How have none of my GoodReads friends read this book?! Go pick it up right now!
In the early part of September, The New Yorker published a series of brHow have none of my GoodReads friends read this book?! Go pick it up right now!
In the early part of September, The New Yorker published a series of brief interviews with contributors about their experience with 9/11 - both the event and the aftermath. The final question in each essay asked which piece of work to emerge from 9/11 has had the most lasting impact on their lives, perceptions, etc. Several respondents mentioned Netherland, so I added it to my list.
Netherland isn't about 9/11, but it's constantly there in the background, the hinge-point for the before and after of one man's life. Which isn't to say that 9/11 caused the novel's subsequent events - rather, it was an excuse for a separation, which then sets the narrator adrift in New York, eventually finding himself - literally and figuratively - in a sea of immigrants on the cricket pitch.
One respondent wrote that Netherland "seems to capture with great poignancy that powerful sense that a certain kind of world has slipped away." This summarizes the book better than I possibly can. It's wonderful and wonderfully written, full of sadness and loss and exploration. I couldn't put it down and now that I'm finished, I can't stop thinking about it....more
Those who saw him hushed. On Church Street. Liberty. Cortlandt. West Street. Fulton. Vesey. It was a silence that heard itself, awful and beautiful. SThose who saw him hushed. On Church Street. Liberty. Cortlandt. West Street. Fulton. Vesey. It was a silence that heard itself, awful and beautiful. Some thought at first that it must have been a trick of the light, something to do with the weather, an accident of shadowfall. Others figured it might be the perfect city joke – stand around and point upward, until people gathered, tilted their heads, nodded, affirmed, until all were staring upward at nothing at all, like waiting for the end of a Lenny Bruce gag. But the longer they watched, the surer they were. He stood at the very edge of the building, shaped dark against the gray of the morning. A window washer maybe. Or a construction worker. Or a jumper. Up there, at the height of a hundred and ten stories, utterly still, a dark toy against the cloudy sky.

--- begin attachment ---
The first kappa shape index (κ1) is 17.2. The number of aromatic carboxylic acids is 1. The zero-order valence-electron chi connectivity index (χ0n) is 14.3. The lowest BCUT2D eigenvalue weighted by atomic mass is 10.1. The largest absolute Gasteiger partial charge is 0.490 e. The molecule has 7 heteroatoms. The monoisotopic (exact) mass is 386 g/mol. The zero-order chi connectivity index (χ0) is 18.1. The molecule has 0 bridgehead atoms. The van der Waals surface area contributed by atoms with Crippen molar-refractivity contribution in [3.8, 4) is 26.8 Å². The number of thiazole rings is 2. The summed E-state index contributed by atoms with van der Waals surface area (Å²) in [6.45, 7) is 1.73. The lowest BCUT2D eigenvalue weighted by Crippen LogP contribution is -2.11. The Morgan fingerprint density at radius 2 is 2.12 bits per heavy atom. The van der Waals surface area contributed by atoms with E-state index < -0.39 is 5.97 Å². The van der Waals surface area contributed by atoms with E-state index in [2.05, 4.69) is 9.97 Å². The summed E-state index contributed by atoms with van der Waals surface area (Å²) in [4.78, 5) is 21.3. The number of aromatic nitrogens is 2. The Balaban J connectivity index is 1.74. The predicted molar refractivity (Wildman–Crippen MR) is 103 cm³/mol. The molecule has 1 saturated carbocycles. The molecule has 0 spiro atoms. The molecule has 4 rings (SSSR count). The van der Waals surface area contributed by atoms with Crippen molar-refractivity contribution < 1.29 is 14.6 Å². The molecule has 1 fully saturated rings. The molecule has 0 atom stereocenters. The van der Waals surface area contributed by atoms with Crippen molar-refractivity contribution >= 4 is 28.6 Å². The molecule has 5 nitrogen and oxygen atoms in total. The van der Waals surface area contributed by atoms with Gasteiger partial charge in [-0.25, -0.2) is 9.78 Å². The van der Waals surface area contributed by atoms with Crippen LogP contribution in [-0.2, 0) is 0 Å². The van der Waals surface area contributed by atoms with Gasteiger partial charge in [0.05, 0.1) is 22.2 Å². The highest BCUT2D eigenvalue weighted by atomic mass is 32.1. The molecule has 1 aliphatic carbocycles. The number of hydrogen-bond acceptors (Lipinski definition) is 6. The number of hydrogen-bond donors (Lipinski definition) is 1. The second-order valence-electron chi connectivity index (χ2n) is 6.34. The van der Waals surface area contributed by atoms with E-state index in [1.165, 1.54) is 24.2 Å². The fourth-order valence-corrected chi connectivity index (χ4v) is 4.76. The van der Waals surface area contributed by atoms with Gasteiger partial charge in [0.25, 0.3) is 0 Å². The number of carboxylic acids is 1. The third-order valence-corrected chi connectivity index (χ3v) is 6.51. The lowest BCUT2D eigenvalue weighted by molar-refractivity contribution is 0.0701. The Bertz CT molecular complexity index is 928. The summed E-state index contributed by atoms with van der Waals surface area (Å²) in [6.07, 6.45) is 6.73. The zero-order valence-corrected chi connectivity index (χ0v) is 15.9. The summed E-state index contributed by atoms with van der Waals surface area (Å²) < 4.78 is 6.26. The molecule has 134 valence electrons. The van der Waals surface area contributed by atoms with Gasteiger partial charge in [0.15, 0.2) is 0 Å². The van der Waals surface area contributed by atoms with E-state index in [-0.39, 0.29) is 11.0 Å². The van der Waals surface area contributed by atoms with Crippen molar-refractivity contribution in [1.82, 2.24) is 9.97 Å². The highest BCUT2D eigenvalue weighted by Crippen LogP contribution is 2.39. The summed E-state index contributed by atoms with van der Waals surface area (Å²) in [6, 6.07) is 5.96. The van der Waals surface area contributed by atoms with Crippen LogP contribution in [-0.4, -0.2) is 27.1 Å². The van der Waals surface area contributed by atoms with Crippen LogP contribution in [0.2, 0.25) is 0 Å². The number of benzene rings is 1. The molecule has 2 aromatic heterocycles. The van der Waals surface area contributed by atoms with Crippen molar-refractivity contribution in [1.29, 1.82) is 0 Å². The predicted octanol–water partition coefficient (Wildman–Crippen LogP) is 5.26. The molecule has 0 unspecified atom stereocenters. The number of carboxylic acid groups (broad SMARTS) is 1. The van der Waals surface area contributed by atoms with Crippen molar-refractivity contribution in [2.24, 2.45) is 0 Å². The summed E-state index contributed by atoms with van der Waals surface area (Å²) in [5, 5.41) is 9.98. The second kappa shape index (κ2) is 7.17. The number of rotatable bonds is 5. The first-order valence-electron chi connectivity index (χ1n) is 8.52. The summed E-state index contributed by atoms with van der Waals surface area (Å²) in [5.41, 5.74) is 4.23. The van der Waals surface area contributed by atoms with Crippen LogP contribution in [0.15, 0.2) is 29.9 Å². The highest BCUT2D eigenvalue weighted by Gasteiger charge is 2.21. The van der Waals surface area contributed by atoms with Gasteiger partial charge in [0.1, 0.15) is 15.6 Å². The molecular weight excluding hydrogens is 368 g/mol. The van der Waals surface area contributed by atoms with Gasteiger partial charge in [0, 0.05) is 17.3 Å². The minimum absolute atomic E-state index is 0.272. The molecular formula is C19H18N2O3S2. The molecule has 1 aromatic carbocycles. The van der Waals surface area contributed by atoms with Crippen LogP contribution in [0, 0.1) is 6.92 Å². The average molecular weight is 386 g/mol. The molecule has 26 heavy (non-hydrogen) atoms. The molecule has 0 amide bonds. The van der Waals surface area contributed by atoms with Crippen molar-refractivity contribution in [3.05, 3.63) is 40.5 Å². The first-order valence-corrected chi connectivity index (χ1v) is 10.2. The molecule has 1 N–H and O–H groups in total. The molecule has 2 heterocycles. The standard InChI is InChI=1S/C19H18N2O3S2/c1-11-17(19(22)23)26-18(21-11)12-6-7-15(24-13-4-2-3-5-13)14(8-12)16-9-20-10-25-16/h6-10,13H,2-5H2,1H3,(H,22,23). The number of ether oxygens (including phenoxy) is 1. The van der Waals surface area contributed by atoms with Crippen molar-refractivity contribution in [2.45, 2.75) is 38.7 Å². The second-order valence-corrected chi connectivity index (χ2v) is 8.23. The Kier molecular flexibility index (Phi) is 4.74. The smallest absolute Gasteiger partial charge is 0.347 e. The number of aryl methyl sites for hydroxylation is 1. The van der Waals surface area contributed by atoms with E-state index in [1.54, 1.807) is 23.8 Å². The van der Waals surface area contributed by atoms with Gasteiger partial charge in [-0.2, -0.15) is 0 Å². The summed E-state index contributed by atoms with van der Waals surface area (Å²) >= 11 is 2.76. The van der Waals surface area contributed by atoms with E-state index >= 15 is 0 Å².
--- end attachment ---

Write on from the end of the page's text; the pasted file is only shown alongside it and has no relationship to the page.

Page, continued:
So opens Let the Great World Spin.
I heard about the book from a Diane Rehm Show podcast in 2009. It was a hot summer day, and I was walking around Foggy Bottom transfixed by the author reading his fictionalized account of Philippe Petit‘s walk between the Twin Towers.
In some ways, this book reminded me of Netherland, and in others, A Visit from the Goon Squad. The interwoven stories hinge on two events: Petit’s 1974 walk, and the trial of a prostitute. These events dance around the periphery of the life of an uptown Jewish doctor’s wife grieving for the death of her son. An African-American woman who has also lost her sons takes in the children of the prostitute, dead in a car accident shortly after her trial. A woman tangentially involved in the accident feels responsibility for the death of the priest who had befriended the prostitute, and seeks out his brother, the one-time john of the prostitute’s mother, left behind in prison. It’s a complex and emotional book, wonderfully written, and deserving of the National Book Award, though I’m not sure what makes a book National Book Award worthy.
I copied these lines down weeks ago when I first finished the novel on a hot Sunday when I needed a laugh more than a cry on my friend’s couch, her cat next to me, feeling absolutely alone, gutted in the same ways that I was when I finished The Wild Palms:
I walked in the woods, around the lake, out onto the dirt roads. Gather all around the things that you love, I thought, and prepare to lose them....more